I'm loving that she asserted false light - one of the privacy torts - it's not that common. It's a good one though. In this case she probably asserted it over being left in the plexibox cage (along with false imprisonment). She probably made the argument that by leaving her in this glassed in box for 40 min., anyone could see her in there and assume that she had done something wrong, or was a criminal of some sort, when in fact the TSA was just messing with her and trying to break her.

    As for the timing of the lawsuit.... I don't know either, but if I had to guess.... It probably took her awhile to find an attorney, and then once she did, it took time to build the complaint. These cases have routinely been dismissed for lack of jurisdiction, so I think she was careful to include both federal and state claims. Also, most tort actions require that you file within one year of the harm (statute of limitations), so she had to file before Feb.
     
  13. Lisa Simeone

    Lisa Simeone Original Member

    Once again, the cold comfort of courts.

    This thing could drag on for years. And even if she wins, then what?
     
  14. Doober

    Doober Original Member

    Sunny, what is "false light?"
     
  15. Sunny Goth

    Sunny Goth Original Member Coach

    Punitive damages can be huge. Huge.

    Repercussions? The glassed in boxes would go away, pronto. Every person who gets put into one of those things would be able to sue on the same grounds as she did, and win.

    Intentional infliction of emotional distress is another one -- it's hard to win though. But if she wins, just imagine the floodgates being opened. Think of the more outrages examples we've seen over the last year or so - people being required to remove prosthetic devices, the poor man who ended up covered in his own urine -- these could fall under IIED. Tough to win though, as I said.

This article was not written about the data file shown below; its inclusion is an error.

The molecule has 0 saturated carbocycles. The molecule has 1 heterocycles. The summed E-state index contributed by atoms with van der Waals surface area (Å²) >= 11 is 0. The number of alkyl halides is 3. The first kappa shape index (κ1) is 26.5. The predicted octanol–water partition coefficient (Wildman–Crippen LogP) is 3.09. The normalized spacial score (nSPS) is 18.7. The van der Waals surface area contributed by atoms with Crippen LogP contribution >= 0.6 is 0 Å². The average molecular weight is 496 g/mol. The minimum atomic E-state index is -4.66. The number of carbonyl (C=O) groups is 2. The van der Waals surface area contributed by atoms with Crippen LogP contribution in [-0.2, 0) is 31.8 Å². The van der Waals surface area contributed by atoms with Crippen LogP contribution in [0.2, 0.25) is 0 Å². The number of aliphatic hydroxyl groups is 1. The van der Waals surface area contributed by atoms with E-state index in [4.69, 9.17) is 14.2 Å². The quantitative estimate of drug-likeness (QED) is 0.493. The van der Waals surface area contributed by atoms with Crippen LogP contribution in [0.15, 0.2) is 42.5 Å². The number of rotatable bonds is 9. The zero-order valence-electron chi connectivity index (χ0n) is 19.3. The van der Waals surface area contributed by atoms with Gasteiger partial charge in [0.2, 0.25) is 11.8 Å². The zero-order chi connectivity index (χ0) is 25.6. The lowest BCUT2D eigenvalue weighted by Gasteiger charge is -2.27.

16. Lisa Simeone

    Lisa Simeone Original Member

    But again, wouldn't it require that all those people who've had those things happen to them file suit? I couldn't afford to be involved in a long drawn-out lawsuit, and I'm lucky; hubby & and I make a good living. I can't imagine how other people can afford it.
     
  17. Sunny Goth

    Sunny Goth Original Member Coach

    Here's the wikipedia page on false light. It's essentially about impressions that are created by the defendant's actions. In Stacy Armato's case, it would be the impression that the TSA created about her when they put her into the glassed in box. People walking by might think that she was a criminal and was being arrested for something (she wasn't).

    It's related to defamation, as you can see in the wiki page.
     
  18. Sunny Goth

    Sunny Goth Original Member Coach

    It probably would require individual suits. But all you really need is one win on something like this because now we would have a winning strategy. A few well-placed lawsuits brought by the ACLU or some other group, and we'd see changes in screenings faster than a TSA screener could say 'do you want fries with that?'
     
  19. Doober

    Doober Original Member

    Thanks, Sunny.
     
  20. jdp23

    jdp23 Original Member